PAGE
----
Author + information
- Tarun Jain,
- Richard Nowak,
- Michael Hudson,
- Michele Moyer,
- Gordon Jacobsen and
- James McCord
Background: Cardiac troponin (cTnI) is used broadly in a heterogeneous population evaluated for possible acute myocardial infarction (AMI) in the emergency department (ED). We sought to determine how often cTnI elevation, at various levels, was associated with the diagnosis of AMI.
Methods: In a single-center we prospectively enrolled 569 patients evaluated for possible AMI in the ED from May 2013 to April 2015. Diagnosis of AMI was adjudicated by 2 independent physicians in accordance with the universal definition of AMI using all available clinical information over 30 days and serial cTnI measurements, with cTnI > 0.04 ng/ml (Siemens Ultra-cTnI) considered positive. Patients requiring immediate reperfusion were excluded. The highest measured cTnI was divided into interquartile ranges.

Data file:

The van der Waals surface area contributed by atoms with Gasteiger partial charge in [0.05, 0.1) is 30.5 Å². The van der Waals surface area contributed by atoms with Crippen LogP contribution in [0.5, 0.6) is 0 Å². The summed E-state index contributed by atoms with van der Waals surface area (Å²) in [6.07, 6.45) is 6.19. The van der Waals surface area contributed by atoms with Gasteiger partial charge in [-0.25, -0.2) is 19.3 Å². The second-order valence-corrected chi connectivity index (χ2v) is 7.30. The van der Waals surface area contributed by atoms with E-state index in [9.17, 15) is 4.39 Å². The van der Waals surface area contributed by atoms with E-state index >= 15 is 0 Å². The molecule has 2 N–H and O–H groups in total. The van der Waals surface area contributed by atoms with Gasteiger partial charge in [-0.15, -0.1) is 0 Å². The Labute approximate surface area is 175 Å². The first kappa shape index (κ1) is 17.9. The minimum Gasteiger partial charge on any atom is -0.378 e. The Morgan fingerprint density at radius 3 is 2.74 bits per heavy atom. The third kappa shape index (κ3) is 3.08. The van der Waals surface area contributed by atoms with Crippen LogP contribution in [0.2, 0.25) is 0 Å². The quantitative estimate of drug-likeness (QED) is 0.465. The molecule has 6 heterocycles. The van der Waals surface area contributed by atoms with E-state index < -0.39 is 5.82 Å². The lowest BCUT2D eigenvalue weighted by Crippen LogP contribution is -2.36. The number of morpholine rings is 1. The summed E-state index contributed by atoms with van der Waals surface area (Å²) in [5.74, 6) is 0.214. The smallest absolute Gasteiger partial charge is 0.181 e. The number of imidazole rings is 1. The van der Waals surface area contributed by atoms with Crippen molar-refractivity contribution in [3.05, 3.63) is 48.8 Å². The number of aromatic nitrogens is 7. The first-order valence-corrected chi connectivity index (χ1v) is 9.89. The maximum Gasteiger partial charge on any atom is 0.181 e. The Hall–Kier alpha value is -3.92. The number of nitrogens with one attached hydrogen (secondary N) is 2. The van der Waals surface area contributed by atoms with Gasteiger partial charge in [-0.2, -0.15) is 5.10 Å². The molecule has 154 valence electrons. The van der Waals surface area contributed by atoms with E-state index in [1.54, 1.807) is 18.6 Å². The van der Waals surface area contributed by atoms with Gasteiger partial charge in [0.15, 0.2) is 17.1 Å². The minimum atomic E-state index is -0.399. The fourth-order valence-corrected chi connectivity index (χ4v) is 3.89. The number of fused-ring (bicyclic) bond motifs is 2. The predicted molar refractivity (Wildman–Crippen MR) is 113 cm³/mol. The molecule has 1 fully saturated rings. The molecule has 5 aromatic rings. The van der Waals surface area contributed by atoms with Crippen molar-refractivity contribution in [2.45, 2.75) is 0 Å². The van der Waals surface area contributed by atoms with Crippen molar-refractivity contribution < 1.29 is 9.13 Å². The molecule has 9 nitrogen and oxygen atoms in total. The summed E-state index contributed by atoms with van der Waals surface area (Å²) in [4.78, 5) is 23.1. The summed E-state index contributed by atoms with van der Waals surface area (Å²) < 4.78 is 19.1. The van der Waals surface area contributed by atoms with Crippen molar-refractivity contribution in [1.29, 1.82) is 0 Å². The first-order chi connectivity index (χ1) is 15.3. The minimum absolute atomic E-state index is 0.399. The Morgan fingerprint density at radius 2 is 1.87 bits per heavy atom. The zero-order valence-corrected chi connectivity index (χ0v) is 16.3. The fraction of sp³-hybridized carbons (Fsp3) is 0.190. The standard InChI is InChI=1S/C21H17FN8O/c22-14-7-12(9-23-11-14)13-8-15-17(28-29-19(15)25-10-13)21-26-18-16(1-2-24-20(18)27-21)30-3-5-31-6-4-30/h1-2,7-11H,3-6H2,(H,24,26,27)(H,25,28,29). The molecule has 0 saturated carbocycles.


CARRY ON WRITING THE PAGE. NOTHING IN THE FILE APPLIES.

Results: Of the 569 patients, 116 (20%) had a cTnI > 0.04 ng/ml. Of those with elevated cTnI 45 patients (39%) were diagnosed with AMI. Patients with low-level cTnI were unlikely to be diagnosed with AMI and the incidence of AMI increased with higher cTnI levels (p<0.001).
Conclusions: The majority of patients with low-level cTnI above the recommended 99th percentile are not diagnosed with AMI in the ED. The incidence of AMI increases with higher cTnI values.
Poster Hall, Hall C
Saturday, March 18, 2017, 9:45 a.m.-10:30 a.m.
Session Title: Novel Developments in Acute Coronary Syndromes
Abstract Category: 15. Interventional Cardiology: ACS/AMI/Hemodynamics and Pharmacology
Presentation Number: 1194-152
- 2017 American College of Cardiology Foundation